The worth of Earth is not for some but for all
|April 6, 2009||Posted by Jeffery J. Smith under Progress Report, The Progress Report|
The worth of Earth is not for some but for all
Mining Companies Deprive Africa of Millions in Lost Revenue
Tax evasion by international mining companies operating in countries across Africa is depriving African governments of much-needed revenues, says a coalition of development groups in a new report. This 2009 article comes via OneWorld, Mar 30, originated by a coalition of ActionAid, Christian Aid, Third World Network Africa, Tax Justice Network Africa, and Southern Africa Resource Watch, Mar 25.
- Mining Companies ‘Stealing Millions’ from Africa
Breaking the Curse: How Transparent Taxation and Fair Taxes can Turn Africa’s Mineral Wealth into Development spotlights mining taxation and transparency in the Democratic Republic of Congo, Ghana, Malawi, Tanzania, Sierra Leone, South Africa, and Zambia. The report estimates that Ghana, where gold accounts for 90 percent of exports, lost nearly $400 million in potential revenues between 1990 and 2007 due to tax allowances and “lack of expertise in the revenue collection authority.” Meanwhile, “in Tanzania, no mining company, other than AngloGold Ashanti, had paid corporate income tax by the end of 2008 — ten years after industrial mining began in the country.”
- Mining Companies Deprive Africa of Millions in Lost Revenue
Breaking the Curse: How Transparent Taxation and Fair Taxes can Turn Africas Mineral Wealth into Development highlights the methods mining companies use to pay as little tax as possible. These include:
- * Forcing governments to grant tax subsidies and concessions by threatening to go elsewhere if they are not forthcoming
* Insisting mining contracts signed with governments remain secret. Some governments, also anxious the contracts are not held up to public scrutiny — are happy to oblige.
* Using the secrecy surrounding contracts to pursue aggressive tax avoidance strategies.
* In at least one country, the Democratic Republic of Congo, (DRC), there have been allegations of corrupt politicians awarding illegal tax exemptions to mining companies in return for private gain.
* False accounting used, the report alleges, to enable companies to artificially depress profits in countries where they operate to evade tax.
The report has been jointly published by ActionAid, Christian Aid, Third World Network Africa, Tax Justice Network Africa, and Southern Africa Resource Watch.
One practical step to addressing poverty in Africa is to ensure that all multinational mining companies pay equitable amounts of tax, said Brian Kagoro, ActionAids Pan African Policy Manager.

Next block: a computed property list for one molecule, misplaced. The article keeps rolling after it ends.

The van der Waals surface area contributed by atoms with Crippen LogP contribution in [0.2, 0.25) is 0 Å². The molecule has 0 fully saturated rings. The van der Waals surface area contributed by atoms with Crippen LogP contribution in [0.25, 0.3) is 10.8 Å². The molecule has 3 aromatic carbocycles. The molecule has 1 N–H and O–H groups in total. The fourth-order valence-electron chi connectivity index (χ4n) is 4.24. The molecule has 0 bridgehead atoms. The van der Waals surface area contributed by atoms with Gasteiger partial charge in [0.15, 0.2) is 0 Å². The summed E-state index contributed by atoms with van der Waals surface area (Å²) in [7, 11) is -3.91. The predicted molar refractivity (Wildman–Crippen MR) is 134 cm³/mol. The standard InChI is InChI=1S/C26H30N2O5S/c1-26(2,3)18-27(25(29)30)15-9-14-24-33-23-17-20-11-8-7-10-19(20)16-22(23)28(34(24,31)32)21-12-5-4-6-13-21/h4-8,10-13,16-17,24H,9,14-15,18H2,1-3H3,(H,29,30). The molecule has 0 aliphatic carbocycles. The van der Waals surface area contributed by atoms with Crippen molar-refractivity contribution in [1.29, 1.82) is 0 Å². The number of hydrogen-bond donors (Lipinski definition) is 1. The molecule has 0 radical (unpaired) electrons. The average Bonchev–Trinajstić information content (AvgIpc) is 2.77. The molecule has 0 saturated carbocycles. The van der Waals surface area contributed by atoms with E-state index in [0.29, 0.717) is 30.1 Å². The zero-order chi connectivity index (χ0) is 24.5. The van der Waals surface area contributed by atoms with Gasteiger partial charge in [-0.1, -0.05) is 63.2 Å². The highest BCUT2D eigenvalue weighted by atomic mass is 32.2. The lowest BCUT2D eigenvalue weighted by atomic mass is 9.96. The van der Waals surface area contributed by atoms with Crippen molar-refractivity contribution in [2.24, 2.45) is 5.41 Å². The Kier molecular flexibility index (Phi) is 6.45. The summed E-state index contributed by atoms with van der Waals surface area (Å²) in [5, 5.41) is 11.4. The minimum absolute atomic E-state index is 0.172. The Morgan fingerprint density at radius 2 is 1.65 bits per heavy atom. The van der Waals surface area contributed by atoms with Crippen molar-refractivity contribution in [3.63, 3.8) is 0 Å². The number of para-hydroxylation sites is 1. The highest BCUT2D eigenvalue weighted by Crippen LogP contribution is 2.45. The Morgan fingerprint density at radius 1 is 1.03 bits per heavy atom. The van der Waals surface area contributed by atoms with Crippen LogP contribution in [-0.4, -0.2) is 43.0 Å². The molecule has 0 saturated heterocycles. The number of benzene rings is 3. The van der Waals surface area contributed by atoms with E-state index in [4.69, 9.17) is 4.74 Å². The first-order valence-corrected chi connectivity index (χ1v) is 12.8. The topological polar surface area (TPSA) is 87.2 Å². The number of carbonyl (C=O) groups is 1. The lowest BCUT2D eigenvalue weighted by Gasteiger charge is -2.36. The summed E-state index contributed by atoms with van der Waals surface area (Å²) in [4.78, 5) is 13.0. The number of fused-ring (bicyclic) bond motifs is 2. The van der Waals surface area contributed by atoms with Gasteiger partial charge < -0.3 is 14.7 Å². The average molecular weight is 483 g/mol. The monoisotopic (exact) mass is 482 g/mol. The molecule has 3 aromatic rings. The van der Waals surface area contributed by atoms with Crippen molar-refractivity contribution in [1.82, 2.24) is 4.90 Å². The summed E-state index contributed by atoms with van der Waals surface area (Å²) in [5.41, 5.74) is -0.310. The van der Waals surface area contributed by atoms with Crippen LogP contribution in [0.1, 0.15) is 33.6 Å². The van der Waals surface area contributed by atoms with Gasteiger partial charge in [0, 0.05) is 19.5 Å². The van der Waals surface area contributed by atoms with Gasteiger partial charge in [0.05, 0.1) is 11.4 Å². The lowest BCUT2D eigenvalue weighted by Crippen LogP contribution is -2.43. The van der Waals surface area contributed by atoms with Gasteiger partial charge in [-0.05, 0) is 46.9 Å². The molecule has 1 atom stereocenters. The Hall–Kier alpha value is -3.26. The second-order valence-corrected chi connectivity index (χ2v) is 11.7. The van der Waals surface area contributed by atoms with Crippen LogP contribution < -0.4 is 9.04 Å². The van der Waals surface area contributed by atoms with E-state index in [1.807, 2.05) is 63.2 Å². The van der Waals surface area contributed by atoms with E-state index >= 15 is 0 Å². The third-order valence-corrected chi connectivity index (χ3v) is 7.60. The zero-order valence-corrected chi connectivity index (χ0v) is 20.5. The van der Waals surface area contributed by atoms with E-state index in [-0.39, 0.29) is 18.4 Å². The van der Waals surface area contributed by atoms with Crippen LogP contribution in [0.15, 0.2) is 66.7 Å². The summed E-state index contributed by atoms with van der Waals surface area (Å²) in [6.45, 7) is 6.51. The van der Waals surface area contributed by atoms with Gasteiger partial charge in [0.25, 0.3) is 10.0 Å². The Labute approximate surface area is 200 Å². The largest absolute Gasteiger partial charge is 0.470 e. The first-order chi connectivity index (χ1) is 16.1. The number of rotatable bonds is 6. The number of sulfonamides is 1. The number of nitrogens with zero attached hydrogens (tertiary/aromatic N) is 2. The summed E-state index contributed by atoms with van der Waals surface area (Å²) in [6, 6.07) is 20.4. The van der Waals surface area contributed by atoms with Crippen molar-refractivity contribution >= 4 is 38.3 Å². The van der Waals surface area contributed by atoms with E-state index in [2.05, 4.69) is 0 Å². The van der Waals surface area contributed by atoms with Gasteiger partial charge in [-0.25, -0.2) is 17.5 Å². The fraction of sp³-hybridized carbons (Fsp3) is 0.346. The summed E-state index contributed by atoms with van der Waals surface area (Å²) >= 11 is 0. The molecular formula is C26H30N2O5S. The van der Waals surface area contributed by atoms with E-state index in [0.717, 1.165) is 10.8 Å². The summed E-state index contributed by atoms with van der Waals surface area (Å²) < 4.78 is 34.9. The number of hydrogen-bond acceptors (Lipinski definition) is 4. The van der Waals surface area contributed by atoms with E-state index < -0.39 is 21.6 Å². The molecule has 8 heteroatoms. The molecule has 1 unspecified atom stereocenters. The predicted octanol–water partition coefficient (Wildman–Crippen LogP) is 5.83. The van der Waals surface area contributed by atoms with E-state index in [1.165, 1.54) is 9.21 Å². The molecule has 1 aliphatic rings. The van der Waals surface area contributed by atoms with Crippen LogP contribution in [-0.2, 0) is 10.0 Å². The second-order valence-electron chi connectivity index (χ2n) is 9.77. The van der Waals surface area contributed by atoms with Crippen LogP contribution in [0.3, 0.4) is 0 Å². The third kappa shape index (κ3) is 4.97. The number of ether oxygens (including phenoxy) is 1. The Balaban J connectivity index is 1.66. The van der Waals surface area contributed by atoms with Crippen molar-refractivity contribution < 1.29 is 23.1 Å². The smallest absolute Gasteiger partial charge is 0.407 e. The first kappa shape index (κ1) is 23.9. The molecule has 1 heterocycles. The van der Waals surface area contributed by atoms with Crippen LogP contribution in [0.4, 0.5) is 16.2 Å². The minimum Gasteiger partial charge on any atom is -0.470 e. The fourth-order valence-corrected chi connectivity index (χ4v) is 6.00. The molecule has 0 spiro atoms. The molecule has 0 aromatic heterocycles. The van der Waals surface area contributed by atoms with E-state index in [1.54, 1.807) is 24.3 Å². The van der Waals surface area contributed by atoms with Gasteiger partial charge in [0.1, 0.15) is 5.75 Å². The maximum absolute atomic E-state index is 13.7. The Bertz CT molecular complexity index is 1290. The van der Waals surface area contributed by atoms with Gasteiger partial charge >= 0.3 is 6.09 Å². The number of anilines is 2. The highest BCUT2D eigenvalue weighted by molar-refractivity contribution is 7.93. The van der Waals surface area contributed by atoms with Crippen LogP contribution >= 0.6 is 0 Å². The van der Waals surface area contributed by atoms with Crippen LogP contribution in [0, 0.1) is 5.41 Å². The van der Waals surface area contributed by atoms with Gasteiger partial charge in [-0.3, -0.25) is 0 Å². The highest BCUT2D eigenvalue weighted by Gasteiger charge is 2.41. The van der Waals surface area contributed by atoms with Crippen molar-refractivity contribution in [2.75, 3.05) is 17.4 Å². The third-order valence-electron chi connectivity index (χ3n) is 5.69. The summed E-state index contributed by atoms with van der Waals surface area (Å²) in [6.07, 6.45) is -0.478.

If they did, governments could fund social welfare programs with revenue generated from taxes rather than seeking to borrow money externally.
Mining contracts and payments to governments need to be subjected to rigorous parliamentary scrutiny to improve accountability in this sector.
And we need to strengthen the capacity of national regulatory tax authorities as well as rationalize international accounting standards to ensure compliance, he added.
The report warns that although some attempts at reform are now being made in countries like Tanzania and Zambia, they could founder because of the recent crash in international mineral prices.
Governments across Africa are finding their negotiating capacity vis-à-vis mining companies suddenly diminished.
Those who have already started reforming their old mining tax regimes or renegotiating mining contracts are now facing enormous pressure from companies to reverse these tax reforms in response to falling international prices.
Report editor Kato Lambrechts, from Christian Aids Africa policy unit, said: The record amounts various minerals fetched until the bubble burst last year meant little or nothing to ordinary Africans.
The losses are fuelled by a lack of transparency concerning the financial remittances mining companies make to government institutions, coupled with the inability of revenue departments in poorer countries to audit the complicated accounts of multinational mining companies.
The laws, policies, and institutions that govern the financial payments made by mining corporations to governments need comprehensive reform.
Among the reports recommendations is a call for a new international accounting standard that would require multinational extractive companies to report on their profits, expenditures, taxes, fees and community grants paid in each financial year in each country where they operate.
JJS: Mining companies are owned largely by rich people in developed nations where the greatest natural value is not from a buried resource but from a surface location, usually downtown in a major city. People in nations with high urban site values could set a better example and do a better job of recovering and sharing that major portion of the commonwealth. Thatd make it easier for people in developing nations to bring extractive corporations in line.
Jeffery J. Smith runs the Forum on Geonomics.
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